12 Kislev 5781 / Saturday, November 28, 2020 | Torah Reading: Vayeitzei
 
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Missiles and Miracles    

Missiles and Miracles



Here's an on-the-spot report of the missile attacks on the South of Israel from Gaza (2011) and the many miracles that his besieged hometown Ashdod has seen…

 



All I can say is, “You’re awesome, Hashem!”

It’s one thing to read in the newspapers about rocket attacks. It’s an entirely different story to experience the rocket attacks: the up-and-down wail of the red-alert sirens, the thirty seconds you have to take cover, the thumping of your heart while you’re waiting for the rocket to fall, the thud of impact and the subsequent explosion. Thank G-d for emuna.

It’s one thing to be under attack when you’re a soldier in the army, armed to the gills and together with your buddies, all of you highly trained combatants. It’s an entirely different story to experience the rocket attacks with your little grandchildren on your lap. Little Nachman, a year old, hears the screech of the siren. He looks up at Zaidie (Yiddish for grandfather) to see if there’s anything to worry about. Zaidie smiles back and says, “Hashem is making big booms.” Little Nachman is satisfied with that answer – he thinks it’s a game. In the south of Israel, emuna isn’t a living-room word; it’s something that a child must grow up with to remain emotionally healthy.


 

Luckily, we have here in Ashdod several thousand witnesses to the miracles that have been unfolding since the missile attacks began on Friday morning. Two Ashdodians – Gerrer Chassidim – are still fighting for their lives (image above, courtesy of ynetnews.com) and eight others are recovering from their wounds. But, the situation could have been so much worse.

There’s a Gerrer shtiebel (small synagogue) on Rebbe Tarphon Street in Ashdod’s Rova Zayin (7th Quarter). About ten minutes after the morning prayers were completed and more than half of the worshipers had left, a GRAD missile came crashing through the roof. Now hear this – it did not explode! I shudder to think what would have happened had the missile fallen ten minutes earlier and had exploded as well…


 
A block a way, at the Gerrer “Lev Simcha” yeshiva (image above, courtesy of ynetnews.com), an earlier missile fell in the courtyard seriously injuring two and wounding eight more. Once again, had the missile fallen inside the yeshiva building a few meters away, the casualties would have been much worse.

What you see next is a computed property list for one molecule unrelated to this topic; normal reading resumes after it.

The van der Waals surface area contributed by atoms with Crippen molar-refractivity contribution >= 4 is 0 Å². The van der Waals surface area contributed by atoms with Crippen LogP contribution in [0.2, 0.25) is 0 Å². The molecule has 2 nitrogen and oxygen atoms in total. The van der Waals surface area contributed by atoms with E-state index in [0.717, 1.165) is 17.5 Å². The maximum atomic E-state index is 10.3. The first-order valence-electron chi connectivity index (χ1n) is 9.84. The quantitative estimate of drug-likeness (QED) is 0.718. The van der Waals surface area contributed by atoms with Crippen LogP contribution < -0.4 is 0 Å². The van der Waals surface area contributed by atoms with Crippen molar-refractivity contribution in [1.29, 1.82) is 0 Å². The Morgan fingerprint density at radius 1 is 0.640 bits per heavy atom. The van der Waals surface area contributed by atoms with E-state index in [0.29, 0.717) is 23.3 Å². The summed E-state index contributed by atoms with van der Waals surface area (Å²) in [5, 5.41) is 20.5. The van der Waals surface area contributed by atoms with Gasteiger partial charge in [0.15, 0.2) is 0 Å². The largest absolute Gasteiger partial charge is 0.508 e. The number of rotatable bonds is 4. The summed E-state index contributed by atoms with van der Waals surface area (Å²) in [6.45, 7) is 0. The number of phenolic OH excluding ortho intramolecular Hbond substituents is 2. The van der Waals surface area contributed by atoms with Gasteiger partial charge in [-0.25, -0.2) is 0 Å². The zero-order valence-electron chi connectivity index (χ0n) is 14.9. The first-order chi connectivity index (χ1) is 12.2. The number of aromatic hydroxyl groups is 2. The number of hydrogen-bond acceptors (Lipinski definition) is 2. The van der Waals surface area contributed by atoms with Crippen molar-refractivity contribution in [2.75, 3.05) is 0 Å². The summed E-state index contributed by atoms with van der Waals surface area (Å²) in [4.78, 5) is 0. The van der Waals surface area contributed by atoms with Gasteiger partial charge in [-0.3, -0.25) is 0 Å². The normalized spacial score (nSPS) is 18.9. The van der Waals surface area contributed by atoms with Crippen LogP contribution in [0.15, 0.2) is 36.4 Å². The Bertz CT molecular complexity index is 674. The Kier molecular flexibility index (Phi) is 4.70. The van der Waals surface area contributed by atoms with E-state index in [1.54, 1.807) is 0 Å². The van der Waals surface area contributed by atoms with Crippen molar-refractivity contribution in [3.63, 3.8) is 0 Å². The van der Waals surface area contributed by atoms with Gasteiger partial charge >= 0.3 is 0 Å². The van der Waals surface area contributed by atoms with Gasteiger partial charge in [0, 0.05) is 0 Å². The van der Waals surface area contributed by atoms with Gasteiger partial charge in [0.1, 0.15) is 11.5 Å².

Earlier today, at 5:45 AM, a GRAD missile crashed about 600 meters from my home near the south-east end of town. It landed near a shack and injured three people, illegal Palestinian workers who were unauthorized to be in our area.
 
Certainly, we've also had painful casualties. Right before Shabbat was over, a GRAD missile made a direct hit on a house in Beersheva, killing one person and wounding 6 others. Ofakim has also been under attack, and two babies have been injured.
 
This is all in addition to last Thursday’s multi-pronged terror attacks that triggered the current hostilities and left eight dead and wounded more than forty.

Yet the miracles keep happening. A devastating GRAD missile scored a direct hit on a kindergarten in Beersheva shortly after 9 AM this morning. The building - devastated - was empty, for the children are on vacation.
 
We all know how the hostilities started; nobody knows how they will end.

There’s a call all over the south of Israel to donate blood. That’s vital to save lives now, and we were happy to answer the call. But there's something much bigger we need to do.


 Rabbi Lazer donating blood in Ashdod before Shabbat
 

I asked my beloved Rabbi and teacher, Rav Shalom Arush, what should be done. He could barely answer, so choked up with emotion and with trepidation for the future of our people, sitting on a powder keg that could blow sky high any minute. “It’s either war or emuna, GRAD missiles or CDs! Tell that to everyone in my name…”
 

 





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